Food Heritage of Lee County
Since 1986, the Farm-City Week Ladies’ Luncheon has taken place in early December. This event brings together Lee County residents to enjoy the fellowship of a community meal. Each year, enthusiastic committee members arrange the table decorating contest, decide on a relevant educational speaker, and plan the delicious meal. To prepare for this article, we spoke with two of the committee members, Mildred Smith and Lynda Turbeville, to hear their thoughts on food heritage in Lee County. Shortly into the start of the interview, Lynda noted how one of the most popular parts of the luncheon is the cookbook that contains our communities’ favorite recipes. These cookbooks represent the heritage of Lee County and reflect the traditions, history, and culture of our diverse community.
In preparation for our conversation, Mildred went back to her family recipes, looked over Ladies’ Luncheon recipe books from years past, and reflected on the time she has spent with Extension. She framed our conversation aptly, noting that during this time of year, it can be especially stressful to come up with holiday meals and suggesting that our conversation could be about recipes in order to recognize all the ideas we already have in our community. After sharing a variety of recipes, everything from caramel cake to cheesy grits, Mildred finished the conversation with a final thought: “Beautiful ideas. You’re sitting at home and you say what in the world am I going to serve for the holidays? Listen to all these good ideas that we have here in Lee County”.
But the conversations with Lynda and Mildred represented so much more than meal planning for the holidays. These recipes, memories, and traditions are woven into the history and culture of Lee County. As Mildred expertly pointed out, “traditions are so important because they nourish family connections, give us, the family members, a sense of belonging, and it creates memories for children and gives consistency to the family.” Lynda expressed similar thoughts in the conversation stating, “I think that’s a lot of what food tradition is about, the meals, the coming together, is the making of memories.” In a few sentences, both Mildred and Lynda succinctly expressed exactly what this conversation was all about- understanding the importance of tradition and why these recipe books are so popular every year. Beyond preserving Lee County’s history and culture, appreciating culinary traditions can help us fully understand our community in order to address much larger issues, such as hunger, access to nutritious foods, and overall health. And, with rising rates of hunger related to the current pandemic, many people are looking for ways to nourish the community. Therefore, if we take the time to understand why people eat what they eat, we may be better equipped to address larger community issues around food as a whole.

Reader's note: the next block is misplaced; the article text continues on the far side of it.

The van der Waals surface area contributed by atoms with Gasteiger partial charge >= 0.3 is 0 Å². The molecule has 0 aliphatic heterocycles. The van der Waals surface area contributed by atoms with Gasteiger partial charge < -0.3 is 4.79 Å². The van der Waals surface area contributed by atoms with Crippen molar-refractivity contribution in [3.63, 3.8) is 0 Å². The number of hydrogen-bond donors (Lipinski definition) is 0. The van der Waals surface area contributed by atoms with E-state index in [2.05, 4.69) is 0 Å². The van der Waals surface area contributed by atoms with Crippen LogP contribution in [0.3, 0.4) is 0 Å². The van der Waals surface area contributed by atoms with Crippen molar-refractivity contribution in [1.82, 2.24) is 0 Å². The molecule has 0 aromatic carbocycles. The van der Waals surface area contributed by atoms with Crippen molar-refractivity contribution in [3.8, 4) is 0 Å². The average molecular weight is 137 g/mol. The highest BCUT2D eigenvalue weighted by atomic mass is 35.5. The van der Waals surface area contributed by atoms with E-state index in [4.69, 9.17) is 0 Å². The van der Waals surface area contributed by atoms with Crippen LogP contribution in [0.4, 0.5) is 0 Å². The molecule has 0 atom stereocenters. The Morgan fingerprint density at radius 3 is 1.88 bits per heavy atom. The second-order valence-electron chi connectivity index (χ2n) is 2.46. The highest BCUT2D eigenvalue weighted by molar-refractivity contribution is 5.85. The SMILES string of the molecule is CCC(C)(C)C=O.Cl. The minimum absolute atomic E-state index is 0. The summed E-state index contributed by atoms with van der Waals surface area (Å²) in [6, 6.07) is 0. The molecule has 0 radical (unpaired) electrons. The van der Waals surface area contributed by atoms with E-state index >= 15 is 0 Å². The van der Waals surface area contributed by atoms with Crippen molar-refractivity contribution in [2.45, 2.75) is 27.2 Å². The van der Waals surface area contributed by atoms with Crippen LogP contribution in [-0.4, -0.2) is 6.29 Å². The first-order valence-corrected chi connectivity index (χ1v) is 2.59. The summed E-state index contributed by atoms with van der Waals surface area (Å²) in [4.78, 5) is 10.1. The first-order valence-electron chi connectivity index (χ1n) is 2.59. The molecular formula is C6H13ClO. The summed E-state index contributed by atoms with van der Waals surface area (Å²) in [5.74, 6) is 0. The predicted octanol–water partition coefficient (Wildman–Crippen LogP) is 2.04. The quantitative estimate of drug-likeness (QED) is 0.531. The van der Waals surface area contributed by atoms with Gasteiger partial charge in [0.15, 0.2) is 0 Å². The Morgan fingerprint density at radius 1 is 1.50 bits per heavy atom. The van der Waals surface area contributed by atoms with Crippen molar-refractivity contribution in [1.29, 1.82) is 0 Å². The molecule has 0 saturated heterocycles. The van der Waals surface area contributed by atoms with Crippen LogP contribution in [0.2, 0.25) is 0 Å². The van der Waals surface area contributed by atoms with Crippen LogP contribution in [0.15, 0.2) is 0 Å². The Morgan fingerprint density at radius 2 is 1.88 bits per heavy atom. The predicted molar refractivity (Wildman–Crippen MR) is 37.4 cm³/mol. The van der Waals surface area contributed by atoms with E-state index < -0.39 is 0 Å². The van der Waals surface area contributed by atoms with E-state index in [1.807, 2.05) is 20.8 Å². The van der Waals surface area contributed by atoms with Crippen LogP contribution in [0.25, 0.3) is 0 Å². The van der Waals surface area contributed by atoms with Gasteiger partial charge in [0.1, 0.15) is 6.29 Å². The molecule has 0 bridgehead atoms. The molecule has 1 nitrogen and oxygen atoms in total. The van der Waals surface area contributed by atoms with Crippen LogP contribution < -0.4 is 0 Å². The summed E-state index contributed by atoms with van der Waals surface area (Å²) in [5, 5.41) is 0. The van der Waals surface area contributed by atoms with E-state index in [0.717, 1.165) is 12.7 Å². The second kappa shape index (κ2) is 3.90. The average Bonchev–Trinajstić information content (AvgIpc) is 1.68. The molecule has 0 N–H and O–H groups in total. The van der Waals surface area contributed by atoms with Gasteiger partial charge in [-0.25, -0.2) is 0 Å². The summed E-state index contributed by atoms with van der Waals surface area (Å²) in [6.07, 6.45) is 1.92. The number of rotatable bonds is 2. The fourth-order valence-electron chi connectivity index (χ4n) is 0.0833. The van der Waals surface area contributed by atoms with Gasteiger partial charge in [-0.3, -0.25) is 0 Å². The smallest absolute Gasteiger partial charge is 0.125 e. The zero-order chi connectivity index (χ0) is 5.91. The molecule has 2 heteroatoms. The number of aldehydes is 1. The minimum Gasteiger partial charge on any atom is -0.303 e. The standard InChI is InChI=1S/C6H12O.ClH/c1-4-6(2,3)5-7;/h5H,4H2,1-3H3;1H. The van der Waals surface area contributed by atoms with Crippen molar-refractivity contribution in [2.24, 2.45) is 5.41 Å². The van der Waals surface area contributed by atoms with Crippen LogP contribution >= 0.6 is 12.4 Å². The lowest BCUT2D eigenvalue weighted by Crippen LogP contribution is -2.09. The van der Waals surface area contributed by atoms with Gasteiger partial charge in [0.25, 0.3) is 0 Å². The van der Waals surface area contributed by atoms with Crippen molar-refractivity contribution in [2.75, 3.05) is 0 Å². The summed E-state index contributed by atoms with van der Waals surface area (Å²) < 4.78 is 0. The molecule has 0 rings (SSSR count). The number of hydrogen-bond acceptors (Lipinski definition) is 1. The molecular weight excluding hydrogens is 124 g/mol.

Have you taken the time to look through your past recipes and cookbooks? What recipes stand out to you? Although the holidays will be non-traditional in many ways, cooking familiar and meaningful foods is a great way to still feel connected to your traditions. How can you share these traditions? One idea is to arrange a way to donate a “meal kit” to support a local family. This kit might include a family favorite recipe, the ingredients needed to prepare it, and possibly the story behind why this recipe is meaningful to you. Another option is to send us your favorite recipes for next year’s cookbook by emailing Alyssa_Anderson@ncsu.edu. And, don’t forget to mark your calendar for next year’s luncheon on December 1, 2021, so that we can continue to celebrate the heritage of food in Lee County!
N.C. Cooperative Extension’s goal is to provide the residents of the community with research-based knowledge. For more information on food safety, wellness, and nutrition in Lee County please contact us at 919-775-5624.
Sarah Perry, Expanded Food and Nutrition Educator
Alyssa Anderson, Family and Consumer Sciences Agent